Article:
increases in cardiac output, total peripheral resistance, or both
signs HTN
 Headache, dizziness, n/v, confusion, visual disturbances, renal insufficiency, aortic dissection, HTN crisis
 Things that drop the blood pressure
o Sodium depletion, dehydration
safest and most effective medications for lowering blood pressure
thiazide diuretics
Buerger’s Disease tends to occur in
men who are heavy cigarette smokers
Buerger’s Disease
inflammatory disease of the peripheral arteries
chief symptoms of Buerger’s Disease
pain and tenderness of the affected part
sluggish blood flow and rubor, and cyanosis,
Chronic ischemia causes the skin to thin and become shiny and the nails to become thickened and malformed
meds for Buerger's disease
Vasodilators are prescribed to alleviate vasospasm
Raynaud Phenomenon and Disease
attacks of vasospasm in the small arteries and arterioles of the fingers
vasospastic attacks of Raynaud's disease are triggered by
brief exposure to cold or by emotional stress.
signs Raynaud's
changes in skin color and sensation caused by ischemia
pallor, numbness, and the sensation of cold in the digits
cyanotic. Rubor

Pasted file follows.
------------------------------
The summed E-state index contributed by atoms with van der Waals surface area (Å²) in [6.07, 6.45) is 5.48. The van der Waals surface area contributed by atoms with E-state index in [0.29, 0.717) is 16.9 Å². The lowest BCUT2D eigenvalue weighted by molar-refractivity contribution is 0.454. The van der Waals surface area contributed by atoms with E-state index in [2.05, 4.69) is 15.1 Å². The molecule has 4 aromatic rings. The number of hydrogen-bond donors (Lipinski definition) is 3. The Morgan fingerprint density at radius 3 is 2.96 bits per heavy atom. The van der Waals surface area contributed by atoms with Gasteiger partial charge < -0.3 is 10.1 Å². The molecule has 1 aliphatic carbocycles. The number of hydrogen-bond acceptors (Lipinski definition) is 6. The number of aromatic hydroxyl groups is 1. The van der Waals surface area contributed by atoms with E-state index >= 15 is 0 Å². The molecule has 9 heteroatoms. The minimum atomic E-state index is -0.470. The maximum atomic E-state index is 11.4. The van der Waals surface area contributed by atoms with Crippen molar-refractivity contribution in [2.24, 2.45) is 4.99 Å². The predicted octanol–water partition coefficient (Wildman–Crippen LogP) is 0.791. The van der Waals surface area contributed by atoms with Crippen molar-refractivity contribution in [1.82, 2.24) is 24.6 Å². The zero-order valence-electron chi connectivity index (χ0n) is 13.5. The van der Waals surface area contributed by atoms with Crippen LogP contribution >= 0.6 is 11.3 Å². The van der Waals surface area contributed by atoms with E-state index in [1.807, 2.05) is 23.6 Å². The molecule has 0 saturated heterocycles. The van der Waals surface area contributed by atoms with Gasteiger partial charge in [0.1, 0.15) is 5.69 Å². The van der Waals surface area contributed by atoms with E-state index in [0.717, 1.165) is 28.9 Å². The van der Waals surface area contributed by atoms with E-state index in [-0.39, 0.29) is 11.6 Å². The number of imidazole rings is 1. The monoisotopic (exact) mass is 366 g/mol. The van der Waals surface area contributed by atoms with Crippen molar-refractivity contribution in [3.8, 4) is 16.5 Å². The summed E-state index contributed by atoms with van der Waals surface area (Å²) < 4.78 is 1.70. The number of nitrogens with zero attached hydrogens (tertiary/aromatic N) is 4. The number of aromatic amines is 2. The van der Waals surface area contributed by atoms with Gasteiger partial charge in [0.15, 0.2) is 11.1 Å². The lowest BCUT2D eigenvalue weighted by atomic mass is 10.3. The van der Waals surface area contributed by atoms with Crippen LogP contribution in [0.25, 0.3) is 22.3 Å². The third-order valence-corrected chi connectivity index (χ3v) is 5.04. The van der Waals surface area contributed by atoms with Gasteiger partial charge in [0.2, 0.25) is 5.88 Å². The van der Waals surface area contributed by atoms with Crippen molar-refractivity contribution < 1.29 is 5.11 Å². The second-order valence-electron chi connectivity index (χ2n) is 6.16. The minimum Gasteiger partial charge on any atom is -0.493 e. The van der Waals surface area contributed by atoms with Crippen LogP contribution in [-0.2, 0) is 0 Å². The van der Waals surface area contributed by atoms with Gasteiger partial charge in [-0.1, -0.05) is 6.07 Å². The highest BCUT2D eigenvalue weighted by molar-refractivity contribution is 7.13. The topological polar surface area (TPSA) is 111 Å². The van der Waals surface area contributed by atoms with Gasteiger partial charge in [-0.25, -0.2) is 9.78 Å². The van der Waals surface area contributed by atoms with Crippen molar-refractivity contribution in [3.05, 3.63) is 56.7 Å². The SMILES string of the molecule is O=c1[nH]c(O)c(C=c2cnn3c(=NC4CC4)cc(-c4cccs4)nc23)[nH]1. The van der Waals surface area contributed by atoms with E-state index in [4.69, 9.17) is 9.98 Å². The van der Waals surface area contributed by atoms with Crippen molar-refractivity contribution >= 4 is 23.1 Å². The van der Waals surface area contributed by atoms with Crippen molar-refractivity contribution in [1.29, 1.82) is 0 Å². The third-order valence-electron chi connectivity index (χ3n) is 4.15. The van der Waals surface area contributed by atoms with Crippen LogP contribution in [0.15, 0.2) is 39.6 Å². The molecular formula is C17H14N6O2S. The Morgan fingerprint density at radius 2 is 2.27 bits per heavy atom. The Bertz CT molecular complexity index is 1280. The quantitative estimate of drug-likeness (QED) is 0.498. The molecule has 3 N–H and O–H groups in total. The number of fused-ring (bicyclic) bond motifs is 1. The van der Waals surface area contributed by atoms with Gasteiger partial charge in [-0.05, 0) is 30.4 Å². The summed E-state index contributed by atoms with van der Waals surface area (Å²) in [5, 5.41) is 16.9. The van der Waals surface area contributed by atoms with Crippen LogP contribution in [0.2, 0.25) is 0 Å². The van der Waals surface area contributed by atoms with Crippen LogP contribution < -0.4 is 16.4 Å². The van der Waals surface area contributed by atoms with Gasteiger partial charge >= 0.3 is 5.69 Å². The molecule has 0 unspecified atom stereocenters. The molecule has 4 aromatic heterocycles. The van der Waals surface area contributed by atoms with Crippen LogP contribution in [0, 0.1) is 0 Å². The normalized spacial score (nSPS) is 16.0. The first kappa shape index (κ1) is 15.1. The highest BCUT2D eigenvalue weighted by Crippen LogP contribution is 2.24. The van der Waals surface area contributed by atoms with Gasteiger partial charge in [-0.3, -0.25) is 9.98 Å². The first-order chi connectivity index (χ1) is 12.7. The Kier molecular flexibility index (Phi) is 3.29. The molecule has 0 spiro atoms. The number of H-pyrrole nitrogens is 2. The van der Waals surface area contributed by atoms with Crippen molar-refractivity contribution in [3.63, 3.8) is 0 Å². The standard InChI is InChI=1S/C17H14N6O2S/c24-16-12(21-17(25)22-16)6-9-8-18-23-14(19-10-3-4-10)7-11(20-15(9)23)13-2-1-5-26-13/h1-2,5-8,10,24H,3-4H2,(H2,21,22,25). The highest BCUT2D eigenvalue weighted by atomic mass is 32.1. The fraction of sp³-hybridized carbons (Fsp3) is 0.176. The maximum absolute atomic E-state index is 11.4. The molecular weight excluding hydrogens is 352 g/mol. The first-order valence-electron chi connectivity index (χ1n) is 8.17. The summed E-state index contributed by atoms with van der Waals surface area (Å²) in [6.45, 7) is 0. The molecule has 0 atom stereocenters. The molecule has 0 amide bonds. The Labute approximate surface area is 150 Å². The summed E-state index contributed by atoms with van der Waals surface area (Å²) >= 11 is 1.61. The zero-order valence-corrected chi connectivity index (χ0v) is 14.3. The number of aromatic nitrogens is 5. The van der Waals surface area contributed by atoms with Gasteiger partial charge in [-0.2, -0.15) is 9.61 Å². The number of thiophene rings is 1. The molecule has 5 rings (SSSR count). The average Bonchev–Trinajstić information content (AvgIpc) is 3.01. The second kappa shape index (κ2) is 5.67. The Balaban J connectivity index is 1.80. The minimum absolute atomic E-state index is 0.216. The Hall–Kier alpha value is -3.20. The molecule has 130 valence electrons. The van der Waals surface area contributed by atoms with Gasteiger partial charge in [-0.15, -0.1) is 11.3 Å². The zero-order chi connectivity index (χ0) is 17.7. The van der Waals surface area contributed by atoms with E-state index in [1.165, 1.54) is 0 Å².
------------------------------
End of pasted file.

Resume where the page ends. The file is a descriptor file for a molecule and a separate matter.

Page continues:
signs pulmonary embolism
profound shock, hypotension, tachypnea, tachycardia, severe pulmonary hypertension, and chest pain.
 Paroxysmal nocturnal dyspnea
Patient has left ventricular failure
Fluid in lungs, redistribution of body water
 Kussmaul respirations
o Increased ventilatory rate, large tidal volumes, little expiratory pause
 Cheyne Stokes
o Gradual increase in depth and rate, followed by decreased, leading to apnea
most common cause hypoxemia
abnormal ventilation-perfusion ratio
hypersecretion of mucus
obstructs airflow & causes mismatching of ventilation & perfusion
Loss of elastic lung fibers
Loss of alveolar tissue
signs chronic bronchitis
decreased exercise tolerance, wheezing, and shortness of breath
productive cough
best “treatment” for chronic bronchitis
meds chronic bronchitis
Bronchodilators and expectorants
abnormal permanent enlargement of gas-exchange airways accompanied by destruction of alveolar walls
Elastic components lose their recoil
signs emphysema
dyspnea on exertion
Little coughing and very little sputum
tachypnea with prolonged expiration
must use accessory muscles
chest has a hyperresonant sound with percussion
often leans forward with arms extended and braced on knees when sitting
meds emphysema